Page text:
02/14/2008 @ 06:52 [ref: 19673]
| Robert Wilke|
| Please accept my apology for the completely erronious information that I sent on 3/10. Relative to the PB2Y-5.
03/12/2005 @ 15:40 [ref: 9689]
| Robert Wilke|
| Was pleased to find your information on the PBY 5R. I flew PBY-3s as transports in 1943 and 1944. Actually our planes were powered as your specs indicate with P&W 1830-92.
If this plane is actually a PBY 5 it would have P&W 2800s.
The performance would be considerably improved over the figures you indicate.
Always happy to find interested people doing good work preserving old aircraft and and the information and history that goes with them. Bob Wilke
03/10/2005 @ 16:45 [ref: 9672]
| John Cowan|
San Jose, CA
| The plane at the museum was assigned to Nimitz's personal fleet of planes. My dad was the Chief Navigator on this plane for the last 2 years of the war. To the best of my knowledge, they never actually flew Admiral Nimitz. However, they did fly many VIP's to the signing of the Japanese Peace Treaty. I have my Dad's original navigator's charts to Tokyo from Saipan. |
02/12/2005 @ 13:17 [ref: 9425]
| willie evans|
| I've visited ole # 7099 twice now.My stepfather,LtJG S.S.Savitski flew the sister ship # 7098 several times during his tour of duty during WW2.I have his log book in my position. |
01/05/2003 @ 13:58 [ref: 6242]
| Chuck Rau|
Overland Park, KS
| I was just at the National Museum of Naval Aviation in Pensacola on Sat 10/19/02.
I was told that not only was the Coronado from Howard Hughes, but it was a personal transport for Adm. Nimitz. They plan to pour a pad, mount the Coronado, add the wings and build a building around it. They had just received a donation for around $10,000,000 and they plan to add another 200,000+ sq ft to the existing museum.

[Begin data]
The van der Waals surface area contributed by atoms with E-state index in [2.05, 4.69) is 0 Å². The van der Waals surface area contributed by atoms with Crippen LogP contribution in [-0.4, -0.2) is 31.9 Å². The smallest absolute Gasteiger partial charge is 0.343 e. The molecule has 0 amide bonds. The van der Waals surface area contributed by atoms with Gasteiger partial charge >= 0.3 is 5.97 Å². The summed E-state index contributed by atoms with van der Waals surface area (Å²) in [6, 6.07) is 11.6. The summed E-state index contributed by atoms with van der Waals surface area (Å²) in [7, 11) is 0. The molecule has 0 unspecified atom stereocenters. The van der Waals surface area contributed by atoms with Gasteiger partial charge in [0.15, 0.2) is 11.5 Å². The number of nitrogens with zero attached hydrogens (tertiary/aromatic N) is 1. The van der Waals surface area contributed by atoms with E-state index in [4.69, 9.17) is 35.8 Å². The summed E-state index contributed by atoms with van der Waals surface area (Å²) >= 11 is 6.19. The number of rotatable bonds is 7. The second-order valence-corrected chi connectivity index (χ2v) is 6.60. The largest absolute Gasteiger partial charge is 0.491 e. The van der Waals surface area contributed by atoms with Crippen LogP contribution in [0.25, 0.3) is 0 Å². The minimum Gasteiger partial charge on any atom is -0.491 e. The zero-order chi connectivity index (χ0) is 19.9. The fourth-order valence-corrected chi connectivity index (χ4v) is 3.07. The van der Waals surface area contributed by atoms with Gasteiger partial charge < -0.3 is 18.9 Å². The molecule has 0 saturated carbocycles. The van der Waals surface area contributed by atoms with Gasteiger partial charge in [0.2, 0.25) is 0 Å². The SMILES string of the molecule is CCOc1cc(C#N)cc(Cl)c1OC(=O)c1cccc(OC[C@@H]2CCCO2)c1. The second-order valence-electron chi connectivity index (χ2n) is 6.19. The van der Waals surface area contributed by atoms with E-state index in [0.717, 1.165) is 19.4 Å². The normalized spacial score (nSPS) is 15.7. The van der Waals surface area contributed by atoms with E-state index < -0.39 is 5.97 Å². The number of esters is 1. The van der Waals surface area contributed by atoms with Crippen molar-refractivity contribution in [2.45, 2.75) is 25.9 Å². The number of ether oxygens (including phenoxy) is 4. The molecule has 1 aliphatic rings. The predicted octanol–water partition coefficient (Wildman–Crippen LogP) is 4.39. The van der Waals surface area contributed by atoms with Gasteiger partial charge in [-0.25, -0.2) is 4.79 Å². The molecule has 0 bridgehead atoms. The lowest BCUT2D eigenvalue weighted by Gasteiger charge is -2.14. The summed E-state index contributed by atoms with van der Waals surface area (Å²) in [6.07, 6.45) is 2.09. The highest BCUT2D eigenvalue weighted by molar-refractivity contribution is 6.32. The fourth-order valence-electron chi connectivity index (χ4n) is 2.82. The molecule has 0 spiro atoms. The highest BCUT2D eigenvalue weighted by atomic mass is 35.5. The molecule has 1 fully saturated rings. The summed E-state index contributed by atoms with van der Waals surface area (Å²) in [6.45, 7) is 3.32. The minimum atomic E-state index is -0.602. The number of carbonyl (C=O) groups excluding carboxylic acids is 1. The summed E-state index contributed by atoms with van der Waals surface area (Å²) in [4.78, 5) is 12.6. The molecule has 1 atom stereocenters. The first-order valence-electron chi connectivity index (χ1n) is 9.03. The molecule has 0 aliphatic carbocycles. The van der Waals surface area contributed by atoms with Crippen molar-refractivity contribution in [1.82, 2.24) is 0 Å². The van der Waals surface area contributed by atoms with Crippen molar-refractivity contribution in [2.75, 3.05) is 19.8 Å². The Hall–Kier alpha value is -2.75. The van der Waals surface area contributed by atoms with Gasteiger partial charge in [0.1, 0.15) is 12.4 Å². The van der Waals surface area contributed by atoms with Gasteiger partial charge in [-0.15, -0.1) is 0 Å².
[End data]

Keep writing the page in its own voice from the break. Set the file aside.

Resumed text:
10/22/2002 @ 13:00 [ref: 5926]
| David McClurkin|
| In late 1970 and early 1971, this old patrol plane was parked on what appeared to be an old seaplane base on the U. S. Naval Station in Long Beach. One day our group of sailors drove over to the minesweeping offices on the west side of the station. When I looked over at the old ramps and hangars, I was astonished to see the patrol plane sitting there by itself, completely intact, but apparently rotting away. I just couldn't believe an old WW2 plane like that was still sitting on a military base. It was the only plane in view.
In February of 1977, I drove down to Pensacola to see the Naval Aviation Museum. Once again I was astonished. There was this old corroded looking patrol plane with wings taken off. I just knew I had seen that before. I mentioned that to a museum worker and he told me they had shipped it to the museum by barge from Long Beach. He also explained that Howard Hughes had used it for practice in preparation for flying the Spruce Goose.
When I was 19 in Long Beach, I just knew I had seen something special, and it was. I just wish I had taken a picture of it then.
05/09/2002 @ 15:34 [ref: 4911]